Walk Leader: Tricia Keogh-Hodgett
Northern Ireland’s first ever Jane’s Walk was held this year in its capital, Belfast, a unique, intriguing and frequently contradictory city. The walk began right in the heart of the city, on the west side of the City Hall, a building which first opened in 1906, and finished in the recently regenerated and rebranded Cathedral Quarter. This is an area which for decades had been left vacant, derelict and neglected, but which has recently been transformed into a distinctive part of the city centre with a dynamic mix of arts, heritage, business, hospitality and housing.
The walk thus took both a look back and a step forward and along the way the participants, drawing on their own experiences and observations, eagerly discussed how spaces had been used over the years and how those uses had frequently evolved in imaginative ways.
Near the City Hall, for example, we looked at the Scottish Provident Building built in the late 19th century for offices and commercial use with its stone carvings depicting the city’s industries, such as shipbuilding. From the same era, we also looked at the Robinson and Cleaver building, once an upmarket department store. Both these buildings have changed their function – the Scottish Provident building now incorporates a trendy bar and a supermarket; Robinson and Cleaver functions today as a restaurant and café – but both still survive in all their magnificence.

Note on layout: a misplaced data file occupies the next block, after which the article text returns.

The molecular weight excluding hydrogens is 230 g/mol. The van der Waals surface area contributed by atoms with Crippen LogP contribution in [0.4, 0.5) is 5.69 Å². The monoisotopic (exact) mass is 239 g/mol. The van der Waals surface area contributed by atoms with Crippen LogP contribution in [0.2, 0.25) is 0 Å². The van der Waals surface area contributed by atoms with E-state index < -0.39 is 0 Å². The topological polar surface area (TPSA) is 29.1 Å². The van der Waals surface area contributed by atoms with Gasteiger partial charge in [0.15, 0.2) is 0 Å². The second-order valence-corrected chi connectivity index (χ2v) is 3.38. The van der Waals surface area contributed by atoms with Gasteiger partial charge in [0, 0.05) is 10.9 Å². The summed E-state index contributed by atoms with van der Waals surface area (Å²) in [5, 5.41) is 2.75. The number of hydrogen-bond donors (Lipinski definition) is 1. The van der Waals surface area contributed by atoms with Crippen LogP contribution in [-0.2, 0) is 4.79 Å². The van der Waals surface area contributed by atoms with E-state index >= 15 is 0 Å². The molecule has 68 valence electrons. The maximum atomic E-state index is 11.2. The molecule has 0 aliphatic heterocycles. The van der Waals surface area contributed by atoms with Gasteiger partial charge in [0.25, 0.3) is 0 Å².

We also saw how public art is helping to redesign Belfast with eight huge sculptural masts and banners installed down one side of the city’s main thoroughfare, Donegall Place. Each is named after a ship built in the city’s once world-renowned Harland & Wolff shipyard, including the Olympic, the Oceanic, the Britannic and the tragically doomed Titanic.
Participants expressed their delight in being the first group to do a Jane’s Walk in Belfast, despite it being a very cold May morning. ”It’s always good to be a pioneer!” laughed one of the group which consisted of women and men, young and old, and both Belfast residents and visitors from out of town. When asked what adjectives they would use to describe the city they suggested “friendly,” “tragic,” “evolving,” “transformed,” “historic,” “eclectic,” and so on.
Many expressed the hope that this would be the first of a series of walks over the coming weeks – but they will of course have to wait until May 2016, for the second ever Jane’s Walk in Belfast!